KU employee heads back to school thanks to company benefit

Nicole Woodward

Center Director Nicole Woodward completed her AA through T.E.A.C.H.

Imagine completing an associate’s degree in early childhood education without saving up for years, breaking the bank, taking time off work, or graduating with mountains of debt. With the T.E.A.C.H. (Teacher Education and Compensation Helps) scholarship, it’s possible, and teachers, center directors, and even district managers across the Knowledge Universe family of brands are taking advantage of this unique opportunity.

“A degree was something I felt I was missing,” said Nicole Woodward, center director at Recker-McDowell KinderCare in Mesa, Ariz. “And with T.E.A.C.H., I was basically getting paid to go to school.”

When Woodward started the T.E.A.C.H. program five years ago, she was juggling being a single mom and an assistant director. With a packed schedule and tight budget, taking on the additional responsibility of completing her degree was daunting.

The T.E.A.C.H. scholarship program, offered through the T.E.A.C.H. Early Childhood National Center in partnership with KU, aims to nurture the career development of ECE professionals. The program is currently available in 24 states and the District of Columbia.

“I was able to work at my own pace, and I didn’t feel pressure to finish in the minimum two years,” said Woodward, who graduated with her degree in May of 2015. “I never had to stress, the expectations were realistic, and I never had to worry about going into debt.”

Woodward started the TEACH program as an assistant director to set a good example for her daughter.

“I wanted to show her that yes, you can get a job without a degree, but education is important,” she said. “Going to school gave me so many resources to bring back into my life and into the center.”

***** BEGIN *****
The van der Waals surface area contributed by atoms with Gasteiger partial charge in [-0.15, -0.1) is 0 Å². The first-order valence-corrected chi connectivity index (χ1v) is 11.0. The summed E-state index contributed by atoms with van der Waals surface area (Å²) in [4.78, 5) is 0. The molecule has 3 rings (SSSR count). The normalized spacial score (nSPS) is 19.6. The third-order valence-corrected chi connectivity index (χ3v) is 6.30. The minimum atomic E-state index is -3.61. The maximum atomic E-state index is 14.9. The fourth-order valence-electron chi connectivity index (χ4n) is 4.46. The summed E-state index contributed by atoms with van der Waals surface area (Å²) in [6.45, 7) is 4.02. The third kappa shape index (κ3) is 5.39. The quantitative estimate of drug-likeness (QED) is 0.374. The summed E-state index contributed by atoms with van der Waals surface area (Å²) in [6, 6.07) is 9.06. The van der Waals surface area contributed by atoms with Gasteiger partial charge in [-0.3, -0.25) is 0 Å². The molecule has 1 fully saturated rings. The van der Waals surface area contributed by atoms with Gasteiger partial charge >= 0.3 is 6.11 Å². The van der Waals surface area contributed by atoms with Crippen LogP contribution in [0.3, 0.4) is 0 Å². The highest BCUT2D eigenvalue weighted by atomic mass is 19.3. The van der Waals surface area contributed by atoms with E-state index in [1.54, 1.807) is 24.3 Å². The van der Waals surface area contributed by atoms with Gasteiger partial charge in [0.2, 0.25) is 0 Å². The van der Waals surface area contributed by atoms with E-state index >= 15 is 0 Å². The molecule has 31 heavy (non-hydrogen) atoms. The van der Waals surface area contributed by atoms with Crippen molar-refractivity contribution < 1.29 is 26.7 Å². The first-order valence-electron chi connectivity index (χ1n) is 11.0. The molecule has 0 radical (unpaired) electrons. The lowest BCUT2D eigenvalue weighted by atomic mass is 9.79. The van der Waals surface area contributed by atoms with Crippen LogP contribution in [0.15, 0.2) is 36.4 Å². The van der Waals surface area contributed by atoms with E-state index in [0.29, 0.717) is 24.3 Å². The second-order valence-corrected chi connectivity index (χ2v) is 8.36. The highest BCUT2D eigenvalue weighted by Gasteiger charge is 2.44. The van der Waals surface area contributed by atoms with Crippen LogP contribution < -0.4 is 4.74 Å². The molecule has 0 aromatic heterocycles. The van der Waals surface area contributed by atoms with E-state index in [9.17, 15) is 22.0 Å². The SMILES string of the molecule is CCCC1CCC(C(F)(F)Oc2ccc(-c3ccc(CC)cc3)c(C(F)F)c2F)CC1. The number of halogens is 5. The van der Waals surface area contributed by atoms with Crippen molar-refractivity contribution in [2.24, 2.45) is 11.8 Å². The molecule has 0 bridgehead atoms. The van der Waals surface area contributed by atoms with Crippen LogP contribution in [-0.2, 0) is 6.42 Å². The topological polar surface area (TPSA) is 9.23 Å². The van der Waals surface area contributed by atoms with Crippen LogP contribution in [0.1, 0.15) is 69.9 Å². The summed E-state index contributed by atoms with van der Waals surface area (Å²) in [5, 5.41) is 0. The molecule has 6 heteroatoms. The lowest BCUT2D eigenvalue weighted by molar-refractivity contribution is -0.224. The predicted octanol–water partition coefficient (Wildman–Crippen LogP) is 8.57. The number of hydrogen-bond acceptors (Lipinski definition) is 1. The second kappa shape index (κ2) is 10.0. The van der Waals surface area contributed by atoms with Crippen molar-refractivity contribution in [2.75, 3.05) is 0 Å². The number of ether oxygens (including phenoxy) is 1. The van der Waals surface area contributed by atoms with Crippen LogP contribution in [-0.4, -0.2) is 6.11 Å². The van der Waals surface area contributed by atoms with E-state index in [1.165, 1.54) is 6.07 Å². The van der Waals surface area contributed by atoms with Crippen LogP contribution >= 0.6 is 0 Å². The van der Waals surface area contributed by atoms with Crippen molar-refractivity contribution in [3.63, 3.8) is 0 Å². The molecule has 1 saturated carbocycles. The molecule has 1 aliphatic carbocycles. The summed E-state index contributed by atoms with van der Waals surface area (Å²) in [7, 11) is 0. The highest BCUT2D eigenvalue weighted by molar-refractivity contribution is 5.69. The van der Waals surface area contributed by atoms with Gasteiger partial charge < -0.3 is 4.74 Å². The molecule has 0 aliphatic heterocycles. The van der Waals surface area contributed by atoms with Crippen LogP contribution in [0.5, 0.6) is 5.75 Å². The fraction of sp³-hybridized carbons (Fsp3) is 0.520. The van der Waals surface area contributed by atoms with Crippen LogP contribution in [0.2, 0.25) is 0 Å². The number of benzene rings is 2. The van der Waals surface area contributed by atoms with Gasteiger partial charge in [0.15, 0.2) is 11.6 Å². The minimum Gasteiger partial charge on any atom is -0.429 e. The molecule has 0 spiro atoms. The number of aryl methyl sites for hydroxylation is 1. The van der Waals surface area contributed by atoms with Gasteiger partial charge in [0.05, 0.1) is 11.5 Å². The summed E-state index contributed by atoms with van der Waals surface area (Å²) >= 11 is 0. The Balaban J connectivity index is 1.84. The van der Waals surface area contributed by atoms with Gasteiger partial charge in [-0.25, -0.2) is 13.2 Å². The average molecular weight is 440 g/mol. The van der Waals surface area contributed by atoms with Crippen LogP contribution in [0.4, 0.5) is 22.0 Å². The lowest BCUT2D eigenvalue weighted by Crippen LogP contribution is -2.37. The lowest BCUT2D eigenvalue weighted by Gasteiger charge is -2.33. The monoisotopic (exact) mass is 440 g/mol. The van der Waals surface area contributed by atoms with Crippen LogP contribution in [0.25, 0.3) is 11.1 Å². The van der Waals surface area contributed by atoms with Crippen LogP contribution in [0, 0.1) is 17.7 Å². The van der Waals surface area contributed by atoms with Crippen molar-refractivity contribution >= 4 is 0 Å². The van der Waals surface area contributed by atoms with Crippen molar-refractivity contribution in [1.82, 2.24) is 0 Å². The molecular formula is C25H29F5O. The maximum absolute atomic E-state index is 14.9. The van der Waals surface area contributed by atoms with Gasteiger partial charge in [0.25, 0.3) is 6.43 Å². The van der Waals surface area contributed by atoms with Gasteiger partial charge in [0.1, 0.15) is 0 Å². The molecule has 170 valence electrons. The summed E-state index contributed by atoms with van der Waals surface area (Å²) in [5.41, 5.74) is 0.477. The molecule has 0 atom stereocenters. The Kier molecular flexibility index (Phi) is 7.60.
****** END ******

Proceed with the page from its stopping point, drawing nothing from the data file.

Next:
Woodward says her experience helps her meet the unique needs of every child in her center.

“The classes really aligned with my work experience and there was coursework on child guidance and classroom management,” she said. “I’m a better CD because of it.”

Her coursework even helped her communication skills with parents, said Woodward.

“It helps you communicate with families about things they want to hear, like how classrooms are managed,” she said.

“The opportunity for meaningful professional development is extraordinary,” said Abena Ocran-Jackson, director of teacher preparation at Knowledge Universe. “Teachers are able to return to their centers as a mentors and leaders.”

Knowledge Universe’s partnership with T.E.A.C.H. started two years ago. The program provides a stipend to pay for travel to and from school, books, and tuition. In most cases, participants pay less than 10 percent of the cost of their degree, alleviating a huge portion of the financial stress that hinders many adults from perusing additional education.

“Once I realized that being in early childhood education was what I really wanted to do, I wanted a degree to really solidify that,” said Woodward. “Now I have a great experience to bring back to my center. I see things in a different light—it’s not just black and white, there’s more color to it.”

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